The San Juan Bautista City Council approved a construction contract with Maggiora Brothers Drilling to install electrical service at Well 5 during its special Sept. 28 meeting.
The contract is not to exceed $20,000, but City Manager Michaele LaForge said she expects the cost to be about $15,000.
Well 5 is located on the eastern edge of the Copperleaf development on San Juan Hollister Road.
The city has been dealing with nitrate-contaminated water since 2014 to the point that it sent out notices to residents to not drink or cook with city water. The city found the source of the nitrates was from Well 2, but remain uncertain as to why it was contaminated.
Water can be contaminated through groundwater movement and surface water seepage from nitrates in chemical fertilizers, human sewage and animal waste, according to the Environmental Protection Agency.
The work includes installing a PG&E service meter, breaker panel, step-down transformer and telemetry/control equipment, according to the agenda packet.
The new electrical service will allow San Juan Bautista to use the well without operating the generator to provide power, LaForge said. According to the agenda packet, a generator has powered the well for six months.
LaForge said the project is within the city’s budget from revenue of water impact fees: $140,000 the city received from Rancho Vista and another $40,000 from Copperleaf.
This work needs to be completed before PG&E connects power to Well 5, which is scheduled to happen between Oct. 15 and Oct. 19, LaForge said.
“That’s why it’s pretty urgent [and] I threw it on this agenda,” LaForge said. “I can’t miss the window or else we are going to wait for months for [PG&E] to come back. And I got everybody lined up.”
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The council also approved a budget not to exceed $15,000 for a study to demonstrate adequate water source capacity.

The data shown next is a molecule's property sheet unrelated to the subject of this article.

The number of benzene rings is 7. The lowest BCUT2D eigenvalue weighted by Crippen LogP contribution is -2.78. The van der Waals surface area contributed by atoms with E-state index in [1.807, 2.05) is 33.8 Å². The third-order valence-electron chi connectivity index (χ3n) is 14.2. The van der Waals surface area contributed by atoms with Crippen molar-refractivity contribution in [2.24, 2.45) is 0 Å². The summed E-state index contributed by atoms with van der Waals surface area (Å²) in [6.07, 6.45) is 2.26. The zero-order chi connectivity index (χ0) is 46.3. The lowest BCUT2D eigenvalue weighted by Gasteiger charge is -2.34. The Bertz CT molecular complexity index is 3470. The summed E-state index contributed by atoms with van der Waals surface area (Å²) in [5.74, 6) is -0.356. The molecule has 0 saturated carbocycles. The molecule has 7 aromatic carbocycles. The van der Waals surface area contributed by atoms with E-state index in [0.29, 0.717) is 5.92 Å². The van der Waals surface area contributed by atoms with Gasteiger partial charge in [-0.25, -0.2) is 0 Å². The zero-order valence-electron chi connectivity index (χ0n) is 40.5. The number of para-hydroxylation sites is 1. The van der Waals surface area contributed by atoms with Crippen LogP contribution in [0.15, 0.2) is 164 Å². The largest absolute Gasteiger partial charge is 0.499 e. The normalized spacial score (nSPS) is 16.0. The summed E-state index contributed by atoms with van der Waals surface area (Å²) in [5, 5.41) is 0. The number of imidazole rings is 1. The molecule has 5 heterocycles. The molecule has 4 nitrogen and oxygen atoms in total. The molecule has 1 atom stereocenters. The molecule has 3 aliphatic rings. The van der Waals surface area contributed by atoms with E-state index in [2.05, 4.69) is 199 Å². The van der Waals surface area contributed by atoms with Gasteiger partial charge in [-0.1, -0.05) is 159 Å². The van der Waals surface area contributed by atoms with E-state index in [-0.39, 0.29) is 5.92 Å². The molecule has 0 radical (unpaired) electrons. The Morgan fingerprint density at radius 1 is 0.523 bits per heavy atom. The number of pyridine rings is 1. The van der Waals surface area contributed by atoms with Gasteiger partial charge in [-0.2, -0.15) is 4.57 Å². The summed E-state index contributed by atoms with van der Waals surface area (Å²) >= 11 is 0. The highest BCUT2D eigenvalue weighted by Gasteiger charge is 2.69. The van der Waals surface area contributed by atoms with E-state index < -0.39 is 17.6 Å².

LaForge said this is about a second compliance order citation to the city from the California State Water Resources Control Board for not having an adequate supply of healthy drinking water.
“We took care of the healthy part by getting rid of the nitrates in the system,” LaForge said. “Now we are well below the nitrate levels. The water is considered healthy.”
The Water Resources Control Board wants a study from hydrologists to show consumption of water versus the supply, Laforge said. She also said the city has received and forwarded two bids, one for $18,000 and another for $10,000, to the state Water Resources Control Board to get their approval.
“So the state is making us do what I’ve been asking for the last year and a half,” Vice Mayor John Freeman said.
San Juan Bautista resident Thomas Hernandez attended the meeting to ask whether the city water was drinkable. He said he received a letter last year notifying him not to drink the water. He also said he came to the meeting because he heard it was still not drinkable while he was in the city office paying his water bill.
“That’s the only reason why I’m actually here,” Hernandez said. “This wasn’t anybody from the public, this is somebody from the actual office talking about it.”
The water is drinkable, but it’s not going to taste good, LaForge told Hernandez. She suggested installing a filter.
Hernandez also said when he did laundry, the water stained his clothes. Freeman suggested installing a $30 water filter from Home Depot on his water line.
San Juan Bautista is in the worst part of the well season, LaForge said.
“We also bought a calcium-manganese filtration system for $150,000 that is being built right now,” LaForge said. “[It] will be installed by November and be online by December. By December we will have zero iron in the water. It’ll be all filtered out.”
The City Council voted to set aside $10,000 from the general fund for future use on the San Juan Bautista sesquicentennial celebration in 2019. San Juan’s birthday is on Sept. 6, but the exact dates for the celebration is still being discussed.
LaForge suggested hiring someone to plan the event because she said she has other issues to oversee.
The event planner would deal with marketing, volunteers, communication and other tactical elements, LaForge said.
Mayor Jim West said it wasn’t going to be enough, but if LaForge thought $10,000 was a good starting point he said he was okay with it.
Councilman Chris Martorana was absent from the meeting.